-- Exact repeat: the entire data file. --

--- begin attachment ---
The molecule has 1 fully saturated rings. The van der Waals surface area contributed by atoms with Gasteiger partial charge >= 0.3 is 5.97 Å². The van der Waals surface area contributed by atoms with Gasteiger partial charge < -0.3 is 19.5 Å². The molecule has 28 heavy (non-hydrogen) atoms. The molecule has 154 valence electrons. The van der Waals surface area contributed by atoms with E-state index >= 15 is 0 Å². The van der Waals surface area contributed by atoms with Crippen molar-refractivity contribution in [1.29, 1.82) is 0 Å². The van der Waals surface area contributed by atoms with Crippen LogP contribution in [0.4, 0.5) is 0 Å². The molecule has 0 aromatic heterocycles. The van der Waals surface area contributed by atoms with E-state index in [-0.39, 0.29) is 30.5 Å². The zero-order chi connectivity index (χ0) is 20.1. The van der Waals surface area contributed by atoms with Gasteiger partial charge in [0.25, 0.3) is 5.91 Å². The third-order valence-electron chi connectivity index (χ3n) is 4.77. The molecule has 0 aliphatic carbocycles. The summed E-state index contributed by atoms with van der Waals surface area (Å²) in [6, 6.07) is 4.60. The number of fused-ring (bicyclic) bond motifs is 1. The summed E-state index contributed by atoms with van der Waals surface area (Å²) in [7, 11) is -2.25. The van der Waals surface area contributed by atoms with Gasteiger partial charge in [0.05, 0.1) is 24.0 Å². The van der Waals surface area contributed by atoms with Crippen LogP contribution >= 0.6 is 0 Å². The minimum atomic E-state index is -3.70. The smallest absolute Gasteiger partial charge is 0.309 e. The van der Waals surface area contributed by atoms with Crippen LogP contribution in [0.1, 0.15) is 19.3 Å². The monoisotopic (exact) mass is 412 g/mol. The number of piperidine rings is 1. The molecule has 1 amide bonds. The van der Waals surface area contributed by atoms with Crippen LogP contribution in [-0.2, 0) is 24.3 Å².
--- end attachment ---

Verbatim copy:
The molecule has 1 fully saturated rings. The van der Waals surface area contributed by atoms with Gasteiger partial charge >= 0.3 is 5.97 Å². The van der Waals surface area contributed by atoms with Gasteiger partial charge < -0.3 is 19.5 Å². The molecule has 28 heavy (non-hydrogen) atoms. The molecule has 154 valence electrons. The van der Waals surface area contributed by atoms with E-state index >= 15 is 0 Å². The van der Waals surface area contributed by atoms with Crippen molar-refractivity contribution in [1.29, 1.82) is 0 Å². The van der Waals surface area contributed by atoms with Crippen LogP contribution in [0.4, 0.5) is 0 Å². The molecule has 0 aromatic heterocycles. The van der Waals surface area contributed by atoms with E-state index in [-0.39, 0.29) is 30.5 Å². The zero-order chi connectivity index (χ0) is 20.1. The van der Waals surface area contributed by atoms with Gasteiger partial charge in [0.25, 0.3) is 5.91 Å². The third-order valence-electron chi connectivity index (χ3n) is 4.77. The molecule has 0 aliphatic carbocycles. The summed E-state index contributed by atoms with van der Waals surface area (Å²) in [6, 6.07) is 4.60. The number of fused-ring (bicyclic) bond motifs is 1. The summed E-state index contributed by atoms with van der Waals surface area (Å²) in [7, 11) is -2.25. The van der Waals surface area contributed by atoms with Gasteiger partial charge in [0.05, 0.1) is 24.0 Å². The van der Waals surface area contributed by atoms with Crippen LogP contribution >= 0.6 is 0 Å². The minimum atomic E-state index is -3.70. The smallest absolute Gasteiger partial charge is 0.309 e. The van der Waals surface area contributed by atoms with Crippen LogP contribution in [0.1, 0.15) is 19.3 Å². The monoisotopic (exact) mass is 412 g/mol. The number of piperidine rings is 1. The molecule has 1 amide bonds. The van der Waals surface area contributed by atoms with Crippen LogP contribution in [-0.2, 0) is 24.3 Å².